Foreign policy under President Xi is trending against internationalism, affected by residual and continuing anti-foreign sentiment from public opinion campaigns. If Australia wishes to see actual results from its lobbying on human rights, it will have to try much harder and expand its efforts beyond existing measures. This is more likely to prove effective if it is coordinated with international organisations and partners.
As a first step, the Australian Government should draw up a statement of the principles on which our defence of human rights is based. The wording should be broadly canvassed with regional partners before being put to China in a coordinated fashion.
Coordinated targeted sanctions may also be considered. Within the PRC government the need to respond to the threat of sanctions would raise the discussion above the MFA to senior echelons of the Party and government. Australia should strongly consider passing legislation similar to the US Magnitsky Act that would make it easier to place sanctions on individuals involved in egregious human rights abuses.
Since Australia and the PRC are both members of the UNHRC, this forum presents valuable opportunitiesfor informal and formal discussions. Although the PRC response to the November 2018 Periodic Review was widely panned, the PRC highly values its UN membership. It has signed more than twenty international treaties (but not the International Covenant on Civil and Political Rights) and drawn up an official Action Plan on human rights for the period 2016 to 2020.
Taking a long-term view of the development of PRC rights policies, it is clear that some standards have changed over time to conform more closely to international norms. For instance, women’s rights have improved greatly since the Fourth World Conference on Women in Beijing in 1995. That conference introduced international perspectives and encouraged local participants to lobby for greater protections.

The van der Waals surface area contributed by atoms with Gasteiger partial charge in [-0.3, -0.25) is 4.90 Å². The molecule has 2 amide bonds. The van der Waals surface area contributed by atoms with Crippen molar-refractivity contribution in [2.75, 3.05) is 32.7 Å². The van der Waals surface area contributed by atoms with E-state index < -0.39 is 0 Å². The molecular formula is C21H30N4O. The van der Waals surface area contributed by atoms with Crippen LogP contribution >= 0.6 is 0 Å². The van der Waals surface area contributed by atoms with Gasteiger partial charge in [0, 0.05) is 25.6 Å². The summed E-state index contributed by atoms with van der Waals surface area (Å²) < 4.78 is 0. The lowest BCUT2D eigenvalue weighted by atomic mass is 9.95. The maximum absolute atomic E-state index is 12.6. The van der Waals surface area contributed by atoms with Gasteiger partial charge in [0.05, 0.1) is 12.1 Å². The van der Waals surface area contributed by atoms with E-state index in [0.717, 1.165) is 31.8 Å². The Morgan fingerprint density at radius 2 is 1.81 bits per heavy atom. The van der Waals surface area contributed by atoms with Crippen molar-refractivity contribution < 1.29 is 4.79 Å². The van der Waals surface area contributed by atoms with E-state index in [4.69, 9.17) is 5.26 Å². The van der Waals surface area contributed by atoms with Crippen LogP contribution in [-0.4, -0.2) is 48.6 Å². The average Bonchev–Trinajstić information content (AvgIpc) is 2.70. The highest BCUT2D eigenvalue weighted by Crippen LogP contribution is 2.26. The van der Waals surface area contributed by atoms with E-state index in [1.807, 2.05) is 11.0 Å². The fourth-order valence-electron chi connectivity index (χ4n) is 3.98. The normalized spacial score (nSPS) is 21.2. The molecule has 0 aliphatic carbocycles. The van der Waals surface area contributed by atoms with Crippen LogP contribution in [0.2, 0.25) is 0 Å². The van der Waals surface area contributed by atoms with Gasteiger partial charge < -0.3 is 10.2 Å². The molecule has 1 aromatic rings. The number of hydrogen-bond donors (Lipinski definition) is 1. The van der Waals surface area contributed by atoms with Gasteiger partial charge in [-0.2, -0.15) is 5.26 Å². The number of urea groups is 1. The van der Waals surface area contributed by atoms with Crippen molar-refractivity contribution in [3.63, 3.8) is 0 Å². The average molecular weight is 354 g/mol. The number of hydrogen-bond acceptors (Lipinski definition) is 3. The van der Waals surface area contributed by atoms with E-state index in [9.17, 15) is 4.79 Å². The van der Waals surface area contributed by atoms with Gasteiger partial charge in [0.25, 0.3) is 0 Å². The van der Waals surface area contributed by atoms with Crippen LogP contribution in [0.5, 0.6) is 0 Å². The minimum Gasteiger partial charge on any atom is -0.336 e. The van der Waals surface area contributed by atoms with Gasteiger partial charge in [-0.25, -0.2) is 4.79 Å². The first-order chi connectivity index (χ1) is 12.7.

Where human rights issues involve both countries’ interests, Australian Government action should be coordinated with international players where possible. Private representations are more effective if backed up by public statements.
Protection of the rights of Australians is a priority. The recent detention of Australian citizen Yang Hengjun shows that the PRC government will not hesitate to warn Chinese-Australian communities of the risks of political activism. Canberra’s travel advisory service should advise about dangers such as the arbitrary rule of law.
Non-governmental organisations play a vital role in liaison with other countries and lobbying for international representations and actions. Canberra should support them financially, and encourage them to maintain their networks of contacts. Scholars should also continue research programs that have yielded invaluable information on rights issues in China.
The PRC government has pursued Party officials and businessmen accused of corrupt practices who have fled overseas. Beijingsigned an extradition treaty with Australia in 2007, but that treaty has not yet been ratified due to Australian concerns about the PRC legal system, including the frequent resort to the death penalty. China is keen for Australia to ratify. Delay in doing so presents an opportunity for Canberra to insist on observance of international norms.
In 2019, as the human rights situation in the PRC deteriorates, action is essential.
In a policy brief for think tank China Matters published this week, I argued that Australia’s approach to human rights should be recalibrated as outlined above.
Jocelyn Chey’s last diplomatic posting was as Australian Consul General to Hong Kong 1992-95. She was the founding Director of the Australia-China Institute for Arts and Culture, Western Sydney University 2016-17.